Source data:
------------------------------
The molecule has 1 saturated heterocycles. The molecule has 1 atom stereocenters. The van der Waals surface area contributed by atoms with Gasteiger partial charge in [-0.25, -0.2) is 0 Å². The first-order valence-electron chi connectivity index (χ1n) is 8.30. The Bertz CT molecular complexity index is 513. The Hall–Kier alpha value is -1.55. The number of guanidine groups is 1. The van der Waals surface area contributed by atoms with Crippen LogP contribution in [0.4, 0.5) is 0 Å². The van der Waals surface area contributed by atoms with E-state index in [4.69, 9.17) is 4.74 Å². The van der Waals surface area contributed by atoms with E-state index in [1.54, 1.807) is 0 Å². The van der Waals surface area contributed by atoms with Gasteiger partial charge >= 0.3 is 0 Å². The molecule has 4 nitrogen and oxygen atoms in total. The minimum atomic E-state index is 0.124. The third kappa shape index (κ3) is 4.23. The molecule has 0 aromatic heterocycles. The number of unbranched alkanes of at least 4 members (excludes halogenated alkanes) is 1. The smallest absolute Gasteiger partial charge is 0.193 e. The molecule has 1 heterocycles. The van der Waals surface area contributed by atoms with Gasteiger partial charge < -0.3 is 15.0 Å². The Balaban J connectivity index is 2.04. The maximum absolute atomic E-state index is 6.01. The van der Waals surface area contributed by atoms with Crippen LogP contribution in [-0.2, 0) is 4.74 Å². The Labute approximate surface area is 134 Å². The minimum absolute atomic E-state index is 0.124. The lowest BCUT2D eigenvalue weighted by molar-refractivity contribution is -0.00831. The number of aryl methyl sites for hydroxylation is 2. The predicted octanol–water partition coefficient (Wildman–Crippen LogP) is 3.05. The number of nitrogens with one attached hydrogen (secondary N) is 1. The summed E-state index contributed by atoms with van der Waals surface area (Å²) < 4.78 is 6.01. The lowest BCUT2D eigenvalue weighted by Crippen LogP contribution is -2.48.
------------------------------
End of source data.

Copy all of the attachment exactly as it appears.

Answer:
The molecule has 1 saturated heterocycles. The molecule has 1 atom stereocenters. The van der Waals surface area contributed by atoms with Gasteiger partial charge in [-0.25, -0.2) is 0 Å². The first-order valence-electron chi connectivity index (χ1n) is 8.30. The Bertz CT molecular complexity index is 513. The Hall–Kier alpha value is -1.55. The number of guanidine groups is 1. The van der Waals surface area contributed by atoms with Crippen LogP contribution in [0.4, 0.5) is 0 Å². The van der Waals surface area contributed by atoms with E-state index in [4.69, 9.17) is 4.74 Å². The van der Waals surface area contributed by atoms with E-state index in [1.54, 1.807) is 0 Å². The van der Waals surface area contributed by atoms with Gasteiger partial charge >= 0.3 is 0 Å². The molecule has 4 nitrogen and oxygen atoms in total. The minimum atomic E-state index is 0.124. The third kappa shape index (κ3) is 4.23. The molecule has 0 aromatic heterocycles. The number of unbranched alkanes of at least 4 members (excludes halogenated alkanes) is 1. The smallest absolute Gasteiger partial charge is 0.193 e. The molecule has 1 heterocycles. The van der Waals surface area contributed by atoms with Gasteiger partial charge < -0.3 is 15.0 Å². The Balaban J connectivity index is 2.04. The maximum absolute atomic E-state index is 6.01. The van der Waals surface area contributed by atoms with Crippen LogP contribution in [-0.2, 0) is 4.74 Å². The Labute approximate surface area is 134 Å². The minimum absolute atomic E-state index is 0.124. The lowest BCUT2D eigenvalue weighted by molar-refractivity contribution is -0.00831. The number of aryl methyl sites for hydroxylation is 2. The predicted octanol–water partition coefficient (Wildman–Crippen LogP) is 3.05. The number of nitrogens with one attached hydrogen (secondary N) is 1. The summed E-state index contributed by atoms with van der Waals surface area (Å²) < 4.78 is 6.01. The lowest BCUT2D eigenvalue weighted by Crippen LogP contribution is -2.48.